It’s a sad commentary that, when it comes to financial abuse, seniors are always the preferred target. There are a lot of reasons for that. Many seniors live alone and enjoy talking to people even if they’ve never met them before. Some seniors, especially those who live at home, have a great deal of their financial assets in liquid holdings (checking and savings accounts).
Also, sadly, some seniors may also suffer from minor symptoms of dementia. They pretend to recognize people they might not remember. They use context clues in conversations to make people think that they are in full command of their memories. These actions make them ideal victims for a con artist.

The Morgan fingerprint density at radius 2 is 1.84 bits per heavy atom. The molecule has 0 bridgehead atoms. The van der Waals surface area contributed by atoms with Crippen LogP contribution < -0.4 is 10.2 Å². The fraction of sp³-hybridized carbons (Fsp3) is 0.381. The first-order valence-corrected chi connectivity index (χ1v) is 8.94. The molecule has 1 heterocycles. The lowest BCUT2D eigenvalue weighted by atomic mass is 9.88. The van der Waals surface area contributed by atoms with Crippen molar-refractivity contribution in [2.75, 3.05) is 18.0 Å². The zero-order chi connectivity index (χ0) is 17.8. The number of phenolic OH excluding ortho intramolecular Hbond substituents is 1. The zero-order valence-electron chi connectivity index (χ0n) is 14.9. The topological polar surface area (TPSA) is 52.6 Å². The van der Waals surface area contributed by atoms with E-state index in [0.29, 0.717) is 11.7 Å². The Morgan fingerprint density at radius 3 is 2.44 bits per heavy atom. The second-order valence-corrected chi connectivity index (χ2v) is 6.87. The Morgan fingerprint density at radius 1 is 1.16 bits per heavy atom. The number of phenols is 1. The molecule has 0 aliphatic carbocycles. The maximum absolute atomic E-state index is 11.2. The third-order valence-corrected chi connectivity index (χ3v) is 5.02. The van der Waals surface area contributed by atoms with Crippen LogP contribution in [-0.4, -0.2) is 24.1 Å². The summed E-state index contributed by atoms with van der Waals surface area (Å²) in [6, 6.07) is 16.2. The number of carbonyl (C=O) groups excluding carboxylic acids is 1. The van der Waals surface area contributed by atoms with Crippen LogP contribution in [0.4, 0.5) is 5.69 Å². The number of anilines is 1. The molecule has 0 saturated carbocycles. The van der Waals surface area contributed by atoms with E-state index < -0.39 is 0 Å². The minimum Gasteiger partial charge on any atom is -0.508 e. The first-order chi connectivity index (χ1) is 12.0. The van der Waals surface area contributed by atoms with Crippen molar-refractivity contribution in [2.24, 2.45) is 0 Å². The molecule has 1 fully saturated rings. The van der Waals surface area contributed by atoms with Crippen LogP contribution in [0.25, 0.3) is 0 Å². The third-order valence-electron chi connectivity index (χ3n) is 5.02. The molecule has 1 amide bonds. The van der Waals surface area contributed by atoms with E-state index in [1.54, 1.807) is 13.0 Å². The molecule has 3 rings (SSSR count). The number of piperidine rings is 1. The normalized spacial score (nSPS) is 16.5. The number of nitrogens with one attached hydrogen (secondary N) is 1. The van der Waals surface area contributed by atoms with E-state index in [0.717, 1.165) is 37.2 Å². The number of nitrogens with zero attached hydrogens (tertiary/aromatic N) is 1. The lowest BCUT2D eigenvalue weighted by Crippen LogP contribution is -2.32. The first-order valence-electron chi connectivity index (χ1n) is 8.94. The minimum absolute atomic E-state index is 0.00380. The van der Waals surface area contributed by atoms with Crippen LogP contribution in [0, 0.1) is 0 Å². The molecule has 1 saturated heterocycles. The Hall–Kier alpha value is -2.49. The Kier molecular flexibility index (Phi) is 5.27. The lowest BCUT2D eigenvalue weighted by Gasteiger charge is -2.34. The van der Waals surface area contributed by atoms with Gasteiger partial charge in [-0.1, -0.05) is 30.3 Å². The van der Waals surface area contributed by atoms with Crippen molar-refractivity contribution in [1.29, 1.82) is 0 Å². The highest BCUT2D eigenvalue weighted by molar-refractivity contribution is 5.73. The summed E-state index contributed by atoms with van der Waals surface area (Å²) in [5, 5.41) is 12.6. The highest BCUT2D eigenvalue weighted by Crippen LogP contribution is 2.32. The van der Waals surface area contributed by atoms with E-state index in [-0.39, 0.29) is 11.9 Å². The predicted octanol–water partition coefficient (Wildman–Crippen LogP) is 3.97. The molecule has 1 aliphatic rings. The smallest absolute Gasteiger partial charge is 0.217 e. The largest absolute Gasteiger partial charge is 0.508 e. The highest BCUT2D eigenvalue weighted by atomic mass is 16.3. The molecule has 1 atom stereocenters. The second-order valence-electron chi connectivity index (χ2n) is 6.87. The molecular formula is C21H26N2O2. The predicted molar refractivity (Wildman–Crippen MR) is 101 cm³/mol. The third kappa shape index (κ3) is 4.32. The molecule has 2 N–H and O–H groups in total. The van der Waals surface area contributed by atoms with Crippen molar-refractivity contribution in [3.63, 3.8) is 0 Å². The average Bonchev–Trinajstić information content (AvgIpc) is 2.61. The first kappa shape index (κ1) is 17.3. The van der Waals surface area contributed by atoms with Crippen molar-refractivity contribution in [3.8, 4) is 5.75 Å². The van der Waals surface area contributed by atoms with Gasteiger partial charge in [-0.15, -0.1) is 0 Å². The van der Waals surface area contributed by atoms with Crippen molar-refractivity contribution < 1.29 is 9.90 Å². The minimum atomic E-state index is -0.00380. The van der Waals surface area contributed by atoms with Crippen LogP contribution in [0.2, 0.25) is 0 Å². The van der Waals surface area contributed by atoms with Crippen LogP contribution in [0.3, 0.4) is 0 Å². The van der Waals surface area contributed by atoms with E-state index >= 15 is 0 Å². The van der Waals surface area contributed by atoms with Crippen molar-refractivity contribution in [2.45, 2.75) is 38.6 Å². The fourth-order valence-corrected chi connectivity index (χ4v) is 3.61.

While living on their own, seniors are extremely vulnerable to thieves. It’s often an incident of theft that finally convinces the family of a senior that a nursing home or assisted living facility is necessary.
That desire – to keep a loved one from harm – is the the number one reason why people are placed in a nursing home. Ultimately, it is the nursing home’s only responsibility and one that a nursing home knowingly takes on.
When financial abuse takes place inside a nursing home, it’s a terrible betrayal of that trust.
A resident at the Abbington Rehab and Nursing Center in Roselle, Illinois was the victim of financial abuse by a staff member. The exploitation, as it’s called, went on for months. Abbington Rehab and Nursing Center staff members repeatedly ignored complaints from the victim and allowed the abuse to continue.
When the investigation was finally undertaken, it was determined that a staff member had used the victim’s debit card without her permission 57 times for gasoline, home improvement equipment, restaurants, and other purchases.